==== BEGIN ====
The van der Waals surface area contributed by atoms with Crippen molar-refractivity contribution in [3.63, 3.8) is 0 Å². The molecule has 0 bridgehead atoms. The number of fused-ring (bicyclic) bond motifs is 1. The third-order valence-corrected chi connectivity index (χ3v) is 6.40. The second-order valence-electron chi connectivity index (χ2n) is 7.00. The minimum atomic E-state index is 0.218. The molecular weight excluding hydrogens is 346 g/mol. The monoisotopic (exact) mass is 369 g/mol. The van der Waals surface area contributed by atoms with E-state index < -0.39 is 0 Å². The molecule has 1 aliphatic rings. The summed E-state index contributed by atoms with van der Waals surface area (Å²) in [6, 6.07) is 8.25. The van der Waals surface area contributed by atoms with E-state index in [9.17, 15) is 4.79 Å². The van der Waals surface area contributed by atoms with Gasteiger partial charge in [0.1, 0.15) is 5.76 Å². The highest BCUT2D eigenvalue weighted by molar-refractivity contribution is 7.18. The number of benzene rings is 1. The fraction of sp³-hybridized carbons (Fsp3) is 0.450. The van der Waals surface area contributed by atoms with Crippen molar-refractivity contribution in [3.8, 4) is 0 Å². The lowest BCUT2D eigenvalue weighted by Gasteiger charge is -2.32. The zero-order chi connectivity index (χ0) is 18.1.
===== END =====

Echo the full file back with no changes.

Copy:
The van der Waals surface area contributed by atoms with Crippen molar-refractivity contribution in [3.63, 3.8) is 0 Å². The molecule has 0 bridgehead atoms. The number of fused-ring (bicyclic) bond motifs is 1. The third-order valence-corrected chi connectivity index (χ3v) is 6.40. The second-order valence-electron chi connectivity index (χ2n) is 7.00. The minimum atomic E-state index is 0.218. The molecular weight excluding hydrogens is 346 g/mol. The monoisotopic (exact) mass is 369 g/mol. The van der Waals surface area contributed by atoms with E-state index < -0.39 is 0 Å². The molecule has 1 aliphatic rings. The summed E-state index contributed by atoms with van der Waals surface area (Å²) in [6, 6.07) is 8.25. The van der Waals surface area contributed by atoms with E-state index in [9.17, 15) is 4.79 Å². The van der Waals surface area contributed by atoms with Gasteiger partial charge in [0.1, 0.15) is 5.76 Å². The highest BCUT2D eigenvalue weighted by molar-refractivity contribution is 7.18. The number of benzene rings is 1. The fraction of sp³-hybridized carbons (Fsp3) is 0.450. The van der Waals surface area contributed by atoms with Crippen molar-refractivity contribution in [3.8, 4) is 0 Å². The lowest BCUT2D eigenvalue weighted by Gasteiger charge is -2.32. The zero-order chi connectivity index (χ0) is 18.1.